President Muhammadu Buhari has said his administration is decentralising the nation’s national grid through renewable mini-grids to address the challenges of electricity supply across the country.
The president, who revealed this in an interview he granted Bloomberg News, said the federal government had earmarked 550 million dollars to provide 20,000 Standalone Solar Systems (SHS), as well as Solar Hybrid mini-grids in over 250 locations.
“We are also decentralising the national grid through renewable driven mini-grids.
“The 550 million dollar Nigeria Electrification Project has deployed more than 20,000 Standalone Solar Systems (SHS), as well as Solar Hybrid mini-grids in over 250 locations,” he said.
On grid modernisation, the Nigerian leader said there were hundreds of ongoing projects and initiatives attracting funding from local and foreign investors.
He said: “Take my Presidential Power Initiative (PPI), a government-to-government initiative between the Governments of Nigeria and Germany, with Siemens AG, to upgrade the electricity grid with a 2 billion dollar investment.
“Once signed into law the constitutional amendment bill – recently voted through parliament – will allow state governments to generate and transmit their own electricity, further facilitating investor participation in our market and enabling states and local businesses to transmit excess supply to the grid.”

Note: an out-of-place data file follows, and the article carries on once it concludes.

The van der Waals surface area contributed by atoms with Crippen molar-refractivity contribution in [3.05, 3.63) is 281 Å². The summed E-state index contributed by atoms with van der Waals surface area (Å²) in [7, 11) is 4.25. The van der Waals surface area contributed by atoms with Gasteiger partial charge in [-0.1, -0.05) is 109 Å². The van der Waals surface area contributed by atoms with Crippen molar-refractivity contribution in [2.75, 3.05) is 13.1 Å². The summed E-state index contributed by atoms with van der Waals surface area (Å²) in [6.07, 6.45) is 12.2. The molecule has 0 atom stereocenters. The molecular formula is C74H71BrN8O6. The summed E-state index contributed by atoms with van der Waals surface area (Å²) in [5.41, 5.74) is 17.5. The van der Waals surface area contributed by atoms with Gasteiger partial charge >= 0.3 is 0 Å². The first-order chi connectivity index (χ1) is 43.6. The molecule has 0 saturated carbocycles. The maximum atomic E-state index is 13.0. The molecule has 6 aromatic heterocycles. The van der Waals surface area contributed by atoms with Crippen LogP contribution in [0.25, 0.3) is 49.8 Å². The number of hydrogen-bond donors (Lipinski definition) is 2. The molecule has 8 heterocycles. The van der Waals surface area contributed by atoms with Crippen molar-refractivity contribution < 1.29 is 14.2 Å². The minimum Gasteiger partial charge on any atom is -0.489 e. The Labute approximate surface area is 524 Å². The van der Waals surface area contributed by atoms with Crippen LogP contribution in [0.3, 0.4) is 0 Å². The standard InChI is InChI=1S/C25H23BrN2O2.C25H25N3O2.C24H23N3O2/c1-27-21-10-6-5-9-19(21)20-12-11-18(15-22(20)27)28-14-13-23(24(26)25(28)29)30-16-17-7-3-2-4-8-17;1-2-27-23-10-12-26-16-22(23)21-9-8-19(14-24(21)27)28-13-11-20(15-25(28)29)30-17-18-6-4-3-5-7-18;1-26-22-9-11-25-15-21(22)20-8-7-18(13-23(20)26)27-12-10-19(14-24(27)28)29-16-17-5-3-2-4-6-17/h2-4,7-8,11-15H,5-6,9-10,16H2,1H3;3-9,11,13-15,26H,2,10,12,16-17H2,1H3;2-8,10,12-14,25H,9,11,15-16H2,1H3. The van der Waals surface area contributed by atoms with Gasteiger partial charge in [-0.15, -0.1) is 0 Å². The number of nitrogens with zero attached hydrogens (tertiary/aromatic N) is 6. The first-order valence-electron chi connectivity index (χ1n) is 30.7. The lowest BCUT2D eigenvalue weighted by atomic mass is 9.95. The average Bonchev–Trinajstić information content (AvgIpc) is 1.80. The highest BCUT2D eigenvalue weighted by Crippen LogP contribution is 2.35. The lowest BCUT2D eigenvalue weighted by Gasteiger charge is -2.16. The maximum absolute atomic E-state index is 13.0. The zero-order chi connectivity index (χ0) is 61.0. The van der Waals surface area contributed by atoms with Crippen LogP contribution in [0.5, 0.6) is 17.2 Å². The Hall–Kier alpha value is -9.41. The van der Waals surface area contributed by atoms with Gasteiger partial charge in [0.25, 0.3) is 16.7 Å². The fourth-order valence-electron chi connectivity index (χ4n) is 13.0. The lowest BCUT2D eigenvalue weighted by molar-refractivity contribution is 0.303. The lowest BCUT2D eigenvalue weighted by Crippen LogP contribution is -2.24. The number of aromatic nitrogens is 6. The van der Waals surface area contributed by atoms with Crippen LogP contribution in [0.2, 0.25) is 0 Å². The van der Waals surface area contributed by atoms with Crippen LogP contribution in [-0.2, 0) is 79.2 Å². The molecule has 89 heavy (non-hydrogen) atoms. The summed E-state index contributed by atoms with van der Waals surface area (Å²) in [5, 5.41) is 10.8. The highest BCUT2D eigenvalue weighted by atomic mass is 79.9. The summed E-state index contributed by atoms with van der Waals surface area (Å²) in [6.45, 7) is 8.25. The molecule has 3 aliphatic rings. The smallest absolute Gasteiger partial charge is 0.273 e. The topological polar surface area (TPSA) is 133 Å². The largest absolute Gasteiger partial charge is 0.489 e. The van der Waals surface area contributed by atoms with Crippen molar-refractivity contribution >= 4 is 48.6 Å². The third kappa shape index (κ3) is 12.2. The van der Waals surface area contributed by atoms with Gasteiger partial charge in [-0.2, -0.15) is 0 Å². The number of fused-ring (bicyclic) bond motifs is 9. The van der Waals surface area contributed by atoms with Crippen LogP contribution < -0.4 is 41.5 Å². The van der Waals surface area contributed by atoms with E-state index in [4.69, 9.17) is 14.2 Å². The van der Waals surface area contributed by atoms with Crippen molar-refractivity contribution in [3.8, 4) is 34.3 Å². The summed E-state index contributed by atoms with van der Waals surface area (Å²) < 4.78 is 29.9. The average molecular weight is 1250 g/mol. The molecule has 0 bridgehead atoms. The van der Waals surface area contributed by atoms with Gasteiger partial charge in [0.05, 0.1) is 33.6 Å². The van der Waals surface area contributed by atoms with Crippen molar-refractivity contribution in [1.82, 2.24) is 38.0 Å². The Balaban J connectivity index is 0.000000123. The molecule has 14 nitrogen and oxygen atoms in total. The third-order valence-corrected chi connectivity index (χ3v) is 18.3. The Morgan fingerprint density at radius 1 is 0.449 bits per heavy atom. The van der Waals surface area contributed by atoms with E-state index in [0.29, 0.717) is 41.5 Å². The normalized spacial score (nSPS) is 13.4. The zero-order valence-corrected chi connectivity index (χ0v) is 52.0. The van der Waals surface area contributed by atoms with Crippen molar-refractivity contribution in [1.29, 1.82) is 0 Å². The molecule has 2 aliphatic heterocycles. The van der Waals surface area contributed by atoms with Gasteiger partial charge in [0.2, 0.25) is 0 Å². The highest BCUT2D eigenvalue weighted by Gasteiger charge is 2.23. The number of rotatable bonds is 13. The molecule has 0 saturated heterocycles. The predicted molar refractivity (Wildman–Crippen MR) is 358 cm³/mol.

On the persistent calls on Nigeria by the International Monetary Fund (IMF) and the World Bank to remove fuel subsidy, the president remarked that subsidy removal was becoming increasingly untenable.
“What our western allies are learning the hard way is what looks good on paper and the human consequences are two different things.
“My government set in motion plans to remove the subsidy late last year. After further consultation with stakeholders, and as events unfolded this year, such a move became increasingly untenable,” said Buhari.
He added that boosting internal production for refined products would also help.
“Capacity is due to step up markedly later this year and next, as private players and modular refineries (Dangote Refinery, BUA Group Refinery, Waltersmith Refinery) come on board.
“The exchange rate is still susceptible to external shocks that can suddenly and severely affect Nigerian citizens.
“As we step up domestic production – both in fuel (enabled by PIA) and food (agricultural policies) – the inflationary threat shall diminish, and we can move toward unification,” he said.